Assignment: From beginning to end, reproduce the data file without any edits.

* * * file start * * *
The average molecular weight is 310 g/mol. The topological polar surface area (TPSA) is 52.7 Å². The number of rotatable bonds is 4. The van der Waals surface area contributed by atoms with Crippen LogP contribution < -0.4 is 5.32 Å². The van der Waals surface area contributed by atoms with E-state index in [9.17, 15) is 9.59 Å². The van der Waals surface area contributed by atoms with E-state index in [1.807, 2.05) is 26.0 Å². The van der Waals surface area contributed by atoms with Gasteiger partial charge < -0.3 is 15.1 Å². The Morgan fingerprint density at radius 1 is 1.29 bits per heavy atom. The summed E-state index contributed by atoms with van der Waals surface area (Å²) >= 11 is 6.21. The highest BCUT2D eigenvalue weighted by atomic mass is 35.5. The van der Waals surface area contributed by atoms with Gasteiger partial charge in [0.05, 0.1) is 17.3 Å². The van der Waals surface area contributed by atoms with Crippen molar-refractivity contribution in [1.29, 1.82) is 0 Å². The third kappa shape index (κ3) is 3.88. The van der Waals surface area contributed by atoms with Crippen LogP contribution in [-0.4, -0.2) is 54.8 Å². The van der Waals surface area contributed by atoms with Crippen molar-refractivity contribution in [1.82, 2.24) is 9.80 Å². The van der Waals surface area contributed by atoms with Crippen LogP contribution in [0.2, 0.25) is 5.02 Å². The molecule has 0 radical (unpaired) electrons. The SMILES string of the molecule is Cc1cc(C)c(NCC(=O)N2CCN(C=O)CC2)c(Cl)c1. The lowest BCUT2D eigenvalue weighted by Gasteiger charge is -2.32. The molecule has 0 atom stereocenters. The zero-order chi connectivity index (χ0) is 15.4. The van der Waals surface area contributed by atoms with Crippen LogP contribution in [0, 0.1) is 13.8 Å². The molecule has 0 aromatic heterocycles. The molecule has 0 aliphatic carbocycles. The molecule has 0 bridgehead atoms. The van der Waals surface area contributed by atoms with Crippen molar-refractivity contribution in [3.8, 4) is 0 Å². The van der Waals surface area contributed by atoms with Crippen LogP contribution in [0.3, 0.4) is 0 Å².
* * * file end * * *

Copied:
The average molecular weight is 310 g/mol. The topological polar surface area (TPSA) is 52.7 Å². The number of rotatable bonds is 4. The van der Waals surface area contributed by atoms with Crippen LogP contribution < -0.4 is 5.32 Å². The van der Waals surface area contributed by atoms with E-state index in [9.17, 15) is 9.59 Å². The van der Waals surface area contributed by atoms with E-state index in [1.807, 2.05) is 26.0 Å². The van der Waals surface area contributed by atoms with Gasteiger partial charge < -0.3 is 15.1 Å². The Morgan fingerprint density at radius 1 is 1.29 bits per heavy atom. The summed E-state index contributed by atoms with van der Waals surface area (Å²) >= 11 is 6.21. The highest BCUT2D eigenvalue weighted by atomic mass is 35.5. The van der Waals surface area contributed by atoms with Gasteiger partial charge in [0.05, 0.1) is 17.3 Å². The van der Waals surface area contributed by atoms with Crippen molar-refractivity contribution in [1.29, 1.82) is 0 Å². The third kappa shape index (κ3) is 3.88. The van der Waals surface area contributed by atoms with Crippen LogP contribution in [-0.4, -0.2) is 54.8 Å². The van der Waals surface area contributed by atoms with Crippen molar-refractivity contribution in [1.82, 2.24) is 9.80 Å². The van der Waals surface area contributed by atoms with Crippen LogP contribution in [0.2, 0.25) is 5.02 Å². The molecule has 0 radical (unpaired) electrons. The SMILES string of the molecule is Cc1cc(C)c(NCC(=O)N2CCN(C=O)CC2)c(Cl)c1. The lowest BCUT2D eigenvalue weighted by Gasteiger charge is -2.32. The molecule has 0 atom stereocenters. The zero-order chi connectivity index (χ0) is 15.4. The van der Waals surface area contributed by atoms with Crippen LogP contribution in [0, 0.1) is 13.8 Å². The molecule has 0 aromatic heterocycles. The molecule has 0 aliphatic carbocycles. The molecule has 0 bridgehead atoms. The van der Waals surface area contributed by atoms with Crippen molar-refractivity contribution in [3.8, 4) is 0 Å². The van der Waals surface area contributed by atoms with Crippen LogP contribution in [0.3, 0.4) is 0 Å².